WHAT has attracted even more attention than the editor is Stallman's compiler, an essential part of any operating system that takes source-code and turns it into object-code. GCC, as the program is called, is considered by many to be one of the best compilers around.
``It produces code that is as good or better than any commercial compiler that I have ever used,'' says Donn Seeley, a senior systems programmer at the University of Utah. Next Inc., the company started by Steve Jobs, the founder of Apple Computer, has chosen GCC for the basis of its new system. ``The GNU C compiler generates very efficient and well-optimized code,'' says Robert Fraik, system software product manager of Next Inc.
Despite the fact that the programs are free, a lot of people are willing to pay for copies of them, which so far has been the foundation's primary source of revenues. Last year, the foundation grossed $200,000, compared with only$23,000 just two years before. Nearly all the money collected goes to hire programmers who are writing the rest of GNU.
The foundation has also increasingly been the target of corporate gifts of money, equipment, and people. Work stations on loan from computer companies litter the main work area, part of a hallway borrowed from MIT's Artificial Intelligence Lab.
Hewlett-Packard, a major computer manufacturer, has promised the project $100,000 in money and $350,000 in equipment. But that grant was held up for more than three months, Stallman says, because HP wanted him to sign a software license agreement promising that the programs supplied with the computers would not be copied. ``I don't think that people should ever make promises not to share with their neighbor, and I've decided to live by that myself,'' Stallman says.
Like the hundreds of people who have volunteered to work on GNU, Stallman has donated all his work. He supports himself by writing programs on a free-lance basis two months each year; and he refuses to work on any project that produces proprietary programs. So far, he hasn't had any problems finding jobs.
Not everyone is enamored of the Free Software Foundation. One company, Unipress Software, sells a program for $395 a copy that is in many ways similar to Stallman's Emacs. ``Implicitly, there have to be problems'' with free software, says Unipress's vice-president, Frederick Pack, ``at least with support.''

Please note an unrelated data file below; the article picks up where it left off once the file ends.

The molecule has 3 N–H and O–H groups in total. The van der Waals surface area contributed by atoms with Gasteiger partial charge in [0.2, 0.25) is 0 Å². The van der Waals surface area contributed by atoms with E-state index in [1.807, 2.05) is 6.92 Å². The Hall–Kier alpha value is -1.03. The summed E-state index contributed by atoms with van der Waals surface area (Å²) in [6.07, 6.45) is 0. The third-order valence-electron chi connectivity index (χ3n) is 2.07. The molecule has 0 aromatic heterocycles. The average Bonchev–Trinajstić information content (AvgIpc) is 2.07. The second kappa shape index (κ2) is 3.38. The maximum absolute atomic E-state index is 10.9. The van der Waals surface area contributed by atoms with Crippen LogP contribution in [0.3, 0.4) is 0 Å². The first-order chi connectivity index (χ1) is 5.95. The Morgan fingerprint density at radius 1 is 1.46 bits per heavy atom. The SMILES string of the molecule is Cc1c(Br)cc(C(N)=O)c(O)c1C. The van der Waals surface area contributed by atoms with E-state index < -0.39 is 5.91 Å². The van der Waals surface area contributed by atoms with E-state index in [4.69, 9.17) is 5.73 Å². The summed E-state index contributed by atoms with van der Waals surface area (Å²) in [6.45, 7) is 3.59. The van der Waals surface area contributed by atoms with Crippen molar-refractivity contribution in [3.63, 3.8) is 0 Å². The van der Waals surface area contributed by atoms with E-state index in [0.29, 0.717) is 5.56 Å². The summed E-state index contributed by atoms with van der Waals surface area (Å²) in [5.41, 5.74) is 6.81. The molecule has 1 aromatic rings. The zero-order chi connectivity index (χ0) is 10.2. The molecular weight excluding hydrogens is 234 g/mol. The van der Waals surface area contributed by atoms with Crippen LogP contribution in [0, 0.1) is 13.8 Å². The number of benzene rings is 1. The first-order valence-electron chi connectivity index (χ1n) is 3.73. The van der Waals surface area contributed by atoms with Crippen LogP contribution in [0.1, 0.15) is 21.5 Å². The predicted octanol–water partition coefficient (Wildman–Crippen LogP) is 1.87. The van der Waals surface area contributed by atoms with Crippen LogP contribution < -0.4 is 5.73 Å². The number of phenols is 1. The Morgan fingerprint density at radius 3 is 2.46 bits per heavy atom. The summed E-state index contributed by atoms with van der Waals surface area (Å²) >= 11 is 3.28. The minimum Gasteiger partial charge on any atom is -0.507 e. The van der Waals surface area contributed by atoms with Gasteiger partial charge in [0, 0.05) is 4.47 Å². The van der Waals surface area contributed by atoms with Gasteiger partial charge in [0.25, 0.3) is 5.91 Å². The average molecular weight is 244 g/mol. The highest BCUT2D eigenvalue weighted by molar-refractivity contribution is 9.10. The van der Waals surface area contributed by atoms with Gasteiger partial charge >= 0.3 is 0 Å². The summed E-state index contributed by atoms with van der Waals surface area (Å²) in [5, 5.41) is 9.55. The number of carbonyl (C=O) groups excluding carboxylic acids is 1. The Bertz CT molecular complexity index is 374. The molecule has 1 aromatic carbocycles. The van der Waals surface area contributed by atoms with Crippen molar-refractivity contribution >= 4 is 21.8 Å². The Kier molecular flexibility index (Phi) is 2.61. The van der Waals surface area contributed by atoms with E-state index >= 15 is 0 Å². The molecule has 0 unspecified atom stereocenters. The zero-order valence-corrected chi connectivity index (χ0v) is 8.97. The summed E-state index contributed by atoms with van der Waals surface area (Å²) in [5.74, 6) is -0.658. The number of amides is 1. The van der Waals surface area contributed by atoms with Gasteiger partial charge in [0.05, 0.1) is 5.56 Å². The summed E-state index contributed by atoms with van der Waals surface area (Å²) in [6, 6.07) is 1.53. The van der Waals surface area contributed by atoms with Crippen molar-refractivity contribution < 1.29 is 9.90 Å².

But many people feel that GNU programs are actually supported better than many programs sold on the market. ``There are bugs in vendor-supplied compilers that go on unfixed for years,'' says Utah's Mr. Seeley. ``In the case of GCC, we often fix the bugs ourselves, and if we can't, we send mail to RMS and he fixes them for us, usually within a day.''
Mr. Tower amplifies the point: ``GNU or free software is never going to hold you up. If you need a bug fixed, you can hire a competent programmer and have it done.'' To make things easier, the Free Software Foundation distributes a list of programmers who are willing to work on GNU software on an hourly basis. Having access to source-code is also important for security reasons, says Jeffrey I. Schiller, manager of MIT's campus network. Having source-code means that holes in security can be fixed as soon as they are detected, rather than waiting for new releases of software from vendors.
Several major programs remain to be written before GNU is usable as a full-fledged computer operating system. One is the ``kernel,'' the program at the heart of the operating system that arbitrates between multiple programs, which want to run at the same time. Another is the ``file system,'' which dictates how the computer arranges information on its disks.
Tower hopes that GNU project will be able to use a kernel and a file system developed independently in the academic computer community. Like GNU, many universities are now distributing their software on a free basis.
Stallman estimates that the operating system might be functional within two years. ``One nice thing about not being a commercial organization is, we don't need to have estimates of completion time,'' he jokes. ``I don't have to say when it will be done. I just have to do my best.''